American independent journalist Alex Berenson, a vocal critic of the US government’s pandemic response, sued Twitter after the company kicked him off the site for describing Covid vaccines as an advance therapeutic with risky side effects. The complaint, which got its first preliminary hearing in a San Francisco federal court on 28 April, could be a test case for how Twitter will handle content moderation under the ownership of Elon Musk.

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Twitter tried to fend off a free-speech lawsuit on 28 April even as a federal judge asked if Elon Musk’s takeover might make the whole case moot.

“Your company has been taken over by a new owner, and your new owner may disagree with your position,” US District Judge William Alsup told Twitter’s lawyers at the hearing. “And I don’t want to have to spin my wheels and do a lot of work for nothing. So when is your new owner going to decide whether to continue with this lawsuit?”

The judge set a trial date as 8 May 2023.

Berenson began his anti-mask and vaccine mandate crusade last year, Daily Mail wrote, when an Op-Ed he penned for the Wall Street Journal claimed the pandemic had caused “a new age of censorship and suppression.” He was banned from Twitter over a tweet in which he stated that Covid vaccines do not prevent infection or transmission of the virus.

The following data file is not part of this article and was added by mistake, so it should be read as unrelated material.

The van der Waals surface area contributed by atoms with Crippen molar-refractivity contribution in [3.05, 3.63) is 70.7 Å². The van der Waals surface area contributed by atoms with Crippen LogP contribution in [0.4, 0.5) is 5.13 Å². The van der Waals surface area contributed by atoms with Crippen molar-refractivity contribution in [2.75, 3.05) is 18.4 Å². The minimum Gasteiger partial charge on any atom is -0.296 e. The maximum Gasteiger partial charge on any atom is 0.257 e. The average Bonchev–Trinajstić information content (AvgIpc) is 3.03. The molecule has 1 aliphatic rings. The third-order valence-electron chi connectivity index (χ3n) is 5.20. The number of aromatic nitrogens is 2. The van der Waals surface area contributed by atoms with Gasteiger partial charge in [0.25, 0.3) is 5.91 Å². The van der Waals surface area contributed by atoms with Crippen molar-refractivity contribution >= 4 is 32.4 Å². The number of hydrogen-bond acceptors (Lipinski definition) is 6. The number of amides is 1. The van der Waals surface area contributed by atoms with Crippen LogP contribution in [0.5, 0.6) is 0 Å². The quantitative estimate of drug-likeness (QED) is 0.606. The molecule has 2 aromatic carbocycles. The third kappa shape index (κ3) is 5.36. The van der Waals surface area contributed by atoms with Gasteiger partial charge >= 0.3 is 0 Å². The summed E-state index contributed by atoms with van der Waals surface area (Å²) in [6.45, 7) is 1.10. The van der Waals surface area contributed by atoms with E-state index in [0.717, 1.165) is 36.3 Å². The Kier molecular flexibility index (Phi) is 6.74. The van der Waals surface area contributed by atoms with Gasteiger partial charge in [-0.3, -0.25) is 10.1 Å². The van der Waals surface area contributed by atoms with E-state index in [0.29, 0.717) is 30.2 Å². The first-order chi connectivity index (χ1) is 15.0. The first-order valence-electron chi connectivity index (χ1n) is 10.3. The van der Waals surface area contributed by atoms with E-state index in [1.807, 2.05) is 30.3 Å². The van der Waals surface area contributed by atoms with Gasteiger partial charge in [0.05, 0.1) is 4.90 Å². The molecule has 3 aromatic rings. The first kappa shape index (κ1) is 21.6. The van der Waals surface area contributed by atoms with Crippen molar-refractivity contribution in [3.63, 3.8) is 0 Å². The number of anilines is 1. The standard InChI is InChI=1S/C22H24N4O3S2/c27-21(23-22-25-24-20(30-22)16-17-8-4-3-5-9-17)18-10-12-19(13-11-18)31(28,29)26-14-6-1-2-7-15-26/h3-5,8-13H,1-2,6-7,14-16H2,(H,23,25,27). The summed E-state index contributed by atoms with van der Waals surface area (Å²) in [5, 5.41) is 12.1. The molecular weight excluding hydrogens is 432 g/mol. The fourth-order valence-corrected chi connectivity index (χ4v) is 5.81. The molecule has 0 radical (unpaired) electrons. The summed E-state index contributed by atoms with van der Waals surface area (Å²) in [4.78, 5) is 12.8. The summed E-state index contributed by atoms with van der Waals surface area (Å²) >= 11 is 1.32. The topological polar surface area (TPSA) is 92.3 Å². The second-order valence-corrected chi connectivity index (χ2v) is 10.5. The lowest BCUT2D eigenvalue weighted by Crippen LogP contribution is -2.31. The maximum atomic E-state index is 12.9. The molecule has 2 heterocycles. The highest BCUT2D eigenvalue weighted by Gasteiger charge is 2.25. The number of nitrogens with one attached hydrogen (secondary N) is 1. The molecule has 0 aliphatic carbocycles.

On 20 December 2021, Berenson filed a lawsuit in US District Court for Northern California seeking his reinstatement to Twitter and unspecified monetary damages over his permanent ban in August.

Why did Berenson choose to take legal action in California?  He explained in THIS article which he wrote en route to the preliminary hearing.

California has some of the strongest free-speech protections of any state, Berenson wrote. The free speech guarantee in the California Constitution makes the First Amendment look weak. Section 2 of Article 1 (behind only Section 1, “All people are by nature free and independent…”) reads:

Every person may freely speak, write and publish his or her sentiments on all subjects, being responsible for the abuse of this right. A law may not restrain or abridge liberty of speech or press.

The day after the preliminary hearing Berenson wrote: “[The trial] barely a year away. And if [the judge] does allow the suit to move forward, Twitter is likely to do everything it can to slow our progress … So, we need to get started with discovery NOW. Like today.

“We have just sent Twitter a list of questions we would like them to answer, documents we would like them to produce, and admissions of fact we would like them to make. Here’s a sample:”

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